One thing about .NET Core is there’s a lot more command line options to do things.

Installing Playwright?

dotnet tool install --global Microsoft.Playwright.CLI
playwright install

Creating a new NUnit Project?

dotnet new nunit -n PlaywrightNunitDemo

Adding Playwright, Building and Running Your Tests?

dotnet add package Microsoft.Playwright.NUnit
dotnet build
dotnet test

My tests end up looking like this:

using System.Threading.Tasks;
using Microsoft.Playwright.NUnit;
using NUnit.Framework;
using PlaywrightNunitDemo.lib;

namespace PlaywrightNunitDemo
{
    [Parallelizable(ParallelScope.Self)]
    public class Scenario02 : PageTest
    {
        [Test]
        public async Task CanCheckForErrors()
        { 
            string errors = await AppHelpers.VisitURLGetErrors(Page, "/error");
            Assert.AreEqual(": Purple Monkey Dishwasher Error", errors);
        }

        [Test]
        public async Task CanCheckForNoErrors()
        {
            string errors = await AppHelpers.VisitURLGetErrors(Page);
            Assert.AreEqual(string.Empty, errors);
        }
    }
}

and my reusable Playwright code can live in a class with static methods:

using System.Threading.Tasks;
using Microsoft.Extensions.Configuration;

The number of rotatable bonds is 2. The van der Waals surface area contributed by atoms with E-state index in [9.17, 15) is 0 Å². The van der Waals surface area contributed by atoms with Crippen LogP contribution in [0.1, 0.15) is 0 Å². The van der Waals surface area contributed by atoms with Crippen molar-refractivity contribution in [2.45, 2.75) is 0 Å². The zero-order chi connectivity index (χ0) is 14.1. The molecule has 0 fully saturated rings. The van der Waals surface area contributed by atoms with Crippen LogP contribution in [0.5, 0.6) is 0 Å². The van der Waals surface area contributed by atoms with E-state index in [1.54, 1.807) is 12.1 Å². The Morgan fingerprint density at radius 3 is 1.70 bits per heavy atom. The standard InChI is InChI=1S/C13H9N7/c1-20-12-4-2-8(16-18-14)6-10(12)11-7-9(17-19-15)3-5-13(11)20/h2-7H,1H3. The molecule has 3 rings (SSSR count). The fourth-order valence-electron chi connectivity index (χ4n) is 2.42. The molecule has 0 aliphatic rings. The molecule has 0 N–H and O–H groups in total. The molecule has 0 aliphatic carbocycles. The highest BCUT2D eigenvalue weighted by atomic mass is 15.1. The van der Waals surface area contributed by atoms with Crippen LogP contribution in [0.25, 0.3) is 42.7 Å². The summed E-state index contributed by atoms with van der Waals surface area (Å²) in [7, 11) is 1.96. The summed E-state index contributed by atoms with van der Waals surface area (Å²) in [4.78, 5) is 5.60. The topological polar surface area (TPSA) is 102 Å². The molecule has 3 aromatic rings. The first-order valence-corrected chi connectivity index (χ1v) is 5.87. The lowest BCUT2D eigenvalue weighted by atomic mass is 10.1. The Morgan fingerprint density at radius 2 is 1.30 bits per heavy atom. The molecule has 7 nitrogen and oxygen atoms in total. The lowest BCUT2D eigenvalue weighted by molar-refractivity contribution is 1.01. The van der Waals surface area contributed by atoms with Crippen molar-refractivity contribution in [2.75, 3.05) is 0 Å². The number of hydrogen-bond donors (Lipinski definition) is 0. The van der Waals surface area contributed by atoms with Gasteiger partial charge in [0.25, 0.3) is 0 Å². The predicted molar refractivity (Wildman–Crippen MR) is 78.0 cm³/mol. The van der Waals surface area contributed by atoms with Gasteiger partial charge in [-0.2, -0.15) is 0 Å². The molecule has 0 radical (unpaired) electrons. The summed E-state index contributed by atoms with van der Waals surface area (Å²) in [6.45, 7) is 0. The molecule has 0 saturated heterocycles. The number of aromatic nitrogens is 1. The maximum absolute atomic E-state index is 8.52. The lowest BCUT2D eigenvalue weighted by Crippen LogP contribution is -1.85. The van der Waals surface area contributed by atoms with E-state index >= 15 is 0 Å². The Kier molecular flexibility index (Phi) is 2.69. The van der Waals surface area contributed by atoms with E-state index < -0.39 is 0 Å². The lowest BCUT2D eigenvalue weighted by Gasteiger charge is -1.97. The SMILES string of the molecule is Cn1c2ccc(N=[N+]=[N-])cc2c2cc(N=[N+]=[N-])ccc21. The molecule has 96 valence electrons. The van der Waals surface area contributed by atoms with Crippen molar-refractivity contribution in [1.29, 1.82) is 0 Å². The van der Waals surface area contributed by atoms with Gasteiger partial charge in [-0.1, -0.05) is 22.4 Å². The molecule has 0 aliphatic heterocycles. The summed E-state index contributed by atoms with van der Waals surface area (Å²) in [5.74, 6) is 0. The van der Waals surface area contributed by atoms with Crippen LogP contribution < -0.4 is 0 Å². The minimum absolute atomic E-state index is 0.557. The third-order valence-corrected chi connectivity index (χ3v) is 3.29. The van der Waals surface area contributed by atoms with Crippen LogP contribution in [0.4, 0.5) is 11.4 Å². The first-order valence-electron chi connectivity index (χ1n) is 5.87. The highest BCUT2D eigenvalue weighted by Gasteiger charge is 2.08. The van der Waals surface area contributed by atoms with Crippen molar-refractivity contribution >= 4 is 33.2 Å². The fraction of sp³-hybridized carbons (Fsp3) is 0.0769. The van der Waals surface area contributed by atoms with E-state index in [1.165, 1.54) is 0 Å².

using Microsoft.Playwright;

namespace PlaywrightNunitDemo.lib
{
    public class AppHelpers
    {
        public static async Task<IResponse> VisitURL(IPage page, string path = "/")
        { 
            var config = new ConfigurationBuilder().AddJsonFile("appsettings.json").Build();
            string url = config["BASE_URL"] + path;
            return await page.GotoAsync(url);  
        }

        public static async Task<string> VisitURLGetErrors(IPage page, string path = "/")
        {
            var errors = "";
            page.PageError += (_, exception) => { errors = errors + exception; };
            await VisitURL(page, path);
            return errors;
        }
    }
}

Summary

I quite enjoyed working in C# in previous roles. There’s something nice about typed languages which makes you confident when writing the code that things will do what you expect. Having .NET Core easily accessible on a Mac and being able to use Playwright makes C# even nicer.

Example Code

My example code is: https://github.com/alisterscott/PlaywrightNunitDemo

I’ll see if I can get this running on Linux in CircleCI soon.

Categories
Career

Technical coding interviews for testers?

About a year ago I was asked to apply to work at a startup here in Brisbane. I’ve never really been that keen on the idea of working for a startup as I prefer stability over exhilaration, I’m not looking for rapid promotion and I don’t really care for the speculative wealth that startup employee stock options provide – but I was curious about the job as it was working with a well-respected person I’d known for a while so I went ahead with an interview.